Chris: Can I get an Amen? I agree with what you've said here (and said, and said) 100%, and it seems Bloggernista's only gripe here is that you stray too far from the solidarity-forever line, and how dare you not praise our glorious and wonderful "friends" more often or you won't have "credibility" in the gay community or somesuch. Come on! HRC spends enough money showering itself with enough praise that it doesn't need it from Chris Crain to be able to get out of bed in the morning. Bloggernista - we don't need great big hugs to win our battle; nor do we need to bathe ourselves in some neurotic martyrdom over the lunatics on the far right. (Frankly, Chris Crain's own tireless, journalistic coverage of hate crimes around the world is testament to his not living with any blinders on there.) How about we stop this self-aggrandizing name-calling (indeed, so ironically titled was the first grenade lobbed here) and realize that everyone has a role to play, and at least SOMEONE here has to sound the clarion horn.

    1. Tim on Jul 14, 2007 3:40:30 PM:

      i think Homocon is a great label and will be using it!
      Let the Homocon legions march across the earth spreading buggery, and sunless tanning cream!!

    1. Sean on Jul 14, 2007 11:21:44 PM:

      Kevin I don't agree with you at all. The fact that progress is very slow for our civil rights is a testimony of us (gay people) not sticking together and not supporting each other enough.

    1. Double T on Jul 16, 2007 2:37:51 AM:

      You are entitled to whatever opinion you want.
      This is still America (or Brazil, or where-ever).

      Couple Questions.
      1) Why do you criticize HRC?
      Let’s face it. You publicly say they don’t speak for you, and you claim they lie about their membership. So why bother?
      Come on, Chris, the KKK says they speak for all white blonde southerners, but you ignore them. So what’s REALLY behind your beef with HRC?

      2) Where are the gay republicans? Where is your criticism of the log cabin boys? Does anyone ever hear from these guys? Talk about a group of self loathing individuals that you really could use the critiqing, but nothing.

      I hope I'm not being too rude, or hurt your feelings

    1. North Dallas Thirty on Jul 16, 2007 1:50:04 PM:

      "You publicly say they don’t speak for you, and you claim they lie about their membership. So why bother?"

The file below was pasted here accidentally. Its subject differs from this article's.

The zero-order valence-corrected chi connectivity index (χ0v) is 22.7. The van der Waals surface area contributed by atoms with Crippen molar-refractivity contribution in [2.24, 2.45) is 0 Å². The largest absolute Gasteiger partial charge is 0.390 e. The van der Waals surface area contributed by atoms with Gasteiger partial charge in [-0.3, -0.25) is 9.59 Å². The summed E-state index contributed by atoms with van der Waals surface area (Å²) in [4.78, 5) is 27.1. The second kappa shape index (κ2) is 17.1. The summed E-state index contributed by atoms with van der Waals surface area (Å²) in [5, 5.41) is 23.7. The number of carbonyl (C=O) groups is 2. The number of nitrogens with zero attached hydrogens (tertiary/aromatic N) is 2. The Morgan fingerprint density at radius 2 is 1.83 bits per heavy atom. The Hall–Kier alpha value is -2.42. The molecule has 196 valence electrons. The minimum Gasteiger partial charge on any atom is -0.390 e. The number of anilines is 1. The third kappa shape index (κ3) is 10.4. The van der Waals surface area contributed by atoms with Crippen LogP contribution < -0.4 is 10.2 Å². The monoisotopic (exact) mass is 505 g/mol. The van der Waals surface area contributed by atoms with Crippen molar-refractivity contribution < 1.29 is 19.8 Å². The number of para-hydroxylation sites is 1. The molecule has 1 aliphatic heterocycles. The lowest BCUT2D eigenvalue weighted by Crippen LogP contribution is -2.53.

Well, in my case, because they insist on linking "gay rights" to unrelated causes, and their leaders support, give money to, and endorse politicians who they otherwise would call homophobic ( http://mpetrelis.blogspot.com/2007/02/lets-see-if-we-can-follow-bouncing.html , http://www.washblade.com/2004/8-13/news/national/emily.cfm , http://seattletimes.nwsource.com/html/nationworld/2001999067_kerrygay07.html ) because they're Democrats.

      Given that Log Cabin refused to endorse the Republican Party's presidential candidate in 2004, but HRC, Stonewall Democrats, etc. dumped millions of dollars and wholehearted endorsements to a candidate who proudly proclaimed he had "the same position" ( http://instapundit.com/archives/033483.php ) as said Republican candidate.....what, exactly, are you calling "self-loathing"?

      And that, really, is the problem here. HRC supports hate campaigns -- both Mike Rogers and John Aravosis admitted that HRC staffers were helping them carry out attacks on gay Republicans -- because they're "self-loathing"....but the HRC organization and its leaders themselves support and fully endorse FMA and state constitutional amendment supporters, and support gay staffers of Democrats who support amendments that they used to claim were "antigay" ( http://www.nyblade.com/2004/5-7/news/national/kerry.cfm ).

    1. Kevin on Jul 16, 2007 3:29:06 PM:

      Sean: a movement without self-criticism and self-analysis is a movement heading nowhere. Yes, we need to support each other more, but not at the expense of dissent, otherwise we end up with "successes" like DADT and the Defense of Marriage Act being voted for and signed into law by some of our best "friends", without any leverage in our hands to do anything about it before, during or after. And we have to stop carrying on like a bunch of whiny brats, too, when constructive criticism arises from intelligent, experienced and deeply committed people like Chris Crain. In short, we'd get a lot further if we all (and I mean ALL) started acting like adults.